Just this once, maybe things are breaking right for Milos Raonic, tennis’s unluckiest guy

Just this once, maybe things are breaking right for Milos Raonic, tennis’s unluckiest guy

After he’d won his match on Friday, Milos Raonic was asked about lucky charms. Does he have one?

Raonic has a way of looking at someone for a beat before he answers, as though he’s trying to figure out what they really mean.

But for this one, he was already shaking his head before the question had been finished.

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“I used to have them,” Raonic said. “I don’t any more. I’ve let a lot of things go. Nothing guaranteed me I was going to stay healthy or play well, so I gave up on that pretty fast.”

Nobody asked Raonic what the charms were exactly. Based on their effectiveness, one assumes they were an upside-down crucifix and a black cat named Surgery.

In that moment, you felt the weight of the ancients on Raonic. Off a tennis court, there isn’t much brightness to him any more. He has the thousand-yard stare of a man who’s seen too much.

But, just this once, maybe things are breaking right for tennis’s unluckiest guy.

First, there was his seeding. Raonic is ranked 17th in the world. However, Wimbledon uses its own system of ranking based on grass-court competency. Here he’s seeded 15th. That small leap into the top 16 sheltered him from a front-loaded draw against top opponents.

Then, in just five days, Raonic’s quarter of the bracket has emptied out like a fire drill.

Alex Zverev (sixth) lost on Day 1. Stan Wawrinka (22nd) fell in the second round. On Thursday, Raonic’s next-man-up, 2018 finalist Kevin Anderson, fell quietly to Guido Pella, an Argentine journeyman.

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Raonic is now the top-ranked man remaining in his quarter. There’s only one other top-25 player in there, Roberto Bautista Agut. Raonic has beaten Bautista Agut every time he’s played him.

Milos Raonic celebrates after beating American Reilly Opelka in a men’s singles match at Wimbledon on Friday.

Tim Ireland/The Associated Press

You don’t want to curse it, but you’re going to anyway. This isn’t a straight-shot to the semi-finals. It’s a toboggan ride on a greased garbage-can lid into the semis. It’s as if someone blew a hole in the wall between Raonic and the semis and all he has to do is duck.

Of course, Raonic seemed nearly chagrined by this turn of fortune. Some people count their chickens. Raonic has had too many chickens die on him to put much faith in chickens, regardless of their number.

Raonic is at his best when he is asked to be philosophical. Presumably because he’s spent so much time on a hospital gurney and they don’t allow cell phones in operating rooms.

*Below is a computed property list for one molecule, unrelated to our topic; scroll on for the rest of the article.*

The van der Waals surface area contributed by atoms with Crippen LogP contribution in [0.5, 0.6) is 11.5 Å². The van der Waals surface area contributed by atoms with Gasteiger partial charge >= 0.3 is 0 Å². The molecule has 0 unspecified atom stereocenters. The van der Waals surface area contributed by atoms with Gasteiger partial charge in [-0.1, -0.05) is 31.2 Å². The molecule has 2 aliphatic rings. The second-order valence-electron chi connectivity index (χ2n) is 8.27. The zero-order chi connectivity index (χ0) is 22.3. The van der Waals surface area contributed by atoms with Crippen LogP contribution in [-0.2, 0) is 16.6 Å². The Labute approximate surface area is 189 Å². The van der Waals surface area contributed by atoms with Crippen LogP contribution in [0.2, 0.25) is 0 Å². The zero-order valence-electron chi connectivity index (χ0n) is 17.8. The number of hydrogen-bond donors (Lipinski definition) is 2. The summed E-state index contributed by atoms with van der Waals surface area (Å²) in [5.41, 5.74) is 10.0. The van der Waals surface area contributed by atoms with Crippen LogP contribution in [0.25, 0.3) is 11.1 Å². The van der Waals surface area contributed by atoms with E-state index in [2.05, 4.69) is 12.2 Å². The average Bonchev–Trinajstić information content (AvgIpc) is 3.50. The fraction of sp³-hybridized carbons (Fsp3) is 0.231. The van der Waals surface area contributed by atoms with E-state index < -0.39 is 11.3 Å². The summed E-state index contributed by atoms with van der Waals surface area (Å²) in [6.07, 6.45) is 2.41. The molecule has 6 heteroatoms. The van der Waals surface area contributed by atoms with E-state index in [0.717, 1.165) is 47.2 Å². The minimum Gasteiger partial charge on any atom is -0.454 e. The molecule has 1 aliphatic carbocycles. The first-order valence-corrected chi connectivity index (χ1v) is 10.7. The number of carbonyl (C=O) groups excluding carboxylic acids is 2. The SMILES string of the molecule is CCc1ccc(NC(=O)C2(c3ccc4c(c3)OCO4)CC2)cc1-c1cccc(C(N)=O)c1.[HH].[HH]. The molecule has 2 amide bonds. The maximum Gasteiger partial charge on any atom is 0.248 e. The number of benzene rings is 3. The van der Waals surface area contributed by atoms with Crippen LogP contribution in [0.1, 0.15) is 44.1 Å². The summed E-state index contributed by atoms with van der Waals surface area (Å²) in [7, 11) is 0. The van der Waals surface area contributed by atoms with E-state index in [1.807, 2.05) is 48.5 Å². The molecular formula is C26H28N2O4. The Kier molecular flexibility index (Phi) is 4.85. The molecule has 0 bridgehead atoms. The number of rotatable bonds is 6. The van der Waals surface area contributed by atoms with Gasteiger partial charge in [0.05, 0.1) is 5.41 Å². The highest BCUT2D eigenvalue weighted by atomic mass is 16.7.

Like, losing. How’s that feel?

Raonic shrugged.

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“The average top-10 player, if they play 18 tournaments, maybe they win two or three, so they’re losing 15 times a year,” he said. “As tennis players, you get used to losing from a very young age and losing quite a bit.”

That’s a profound thought we don’t often consider. A team athlete doesn’t lose as an individual. Her team does. If she is minded to, she can tell herself, “I was great, but Henrietta was terrible. This is her loss. I’m still a winner.”

A race-car driver or a golfer may not always win, but neither does he suffer an individual defeat. He’s just one of many in the pack who came up short.

But a tennis player – similar to a fighter – loses. It’s just him out there. On his own. Losing.

Once it’s over, he still has to go over and pack up his gear while the crowd watches him. The loser.

A top boxer may lose only once a year. A top-100 tennis player – so, among one of the most elite fraternities in the world – loses constantly, individually and very publicly. Week after week.

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He may win here and there, but never the big one. He never gets anywhere near a major trophy. Because if he did, someone named Nadal or Djokovic would be there to stop him.

“We’re all a bunch of losers,” Raonic said. “You get over it.”

Maybe. But that’s not how this starts for most players. In order to have got this far, you must at some point have been a winner. You must’ve won constantly.

But now, at the final hurdle, you get to feel what everyone you stepped over on the way up feels. And you get to enjoy that feeling for as long as you continue to play.

Your winning days are done. You’ll make a ton of money, but there won’t be any of the sort of glory you’d hoped for.

That’s where Raonic – and every other guy in this generation save the big three – ends up. He’s found a way through it.

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Someone such as Stefanos Tsitsipas hasn’t got there yet.

After his first-round loss here, the 20-year-old Greek was disconsolate.

“When you get so much support … from everyone and just ruin everything by yourself, it’s devastating.”

Someone asked if he planned to take a break before the hardcourt season ramps up.

“Maybe I don’t deserve a break,” Tsitsipas said.

Raonic has taken plenty of breaks in the past few years, few of which were planned. He no longer beats himself up after he loses. Instead, he seems contented as long as he remains healthy and can play tennis, even losing tennis.

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I suppose that makes him a cynic, but what’s the other option? Anything else would be inviting a state of permanent torment.

Right now, he has a window of opportunity. Things won’t get tough (on paper, at least) until he meets Novak Djokovic in the semis. But that’s days off.

For now, Raonic is a winner. If you’re going to do this work, you have to learn to live in that moment when you can. And not dare to hope that just once, it’ll all fall into place.

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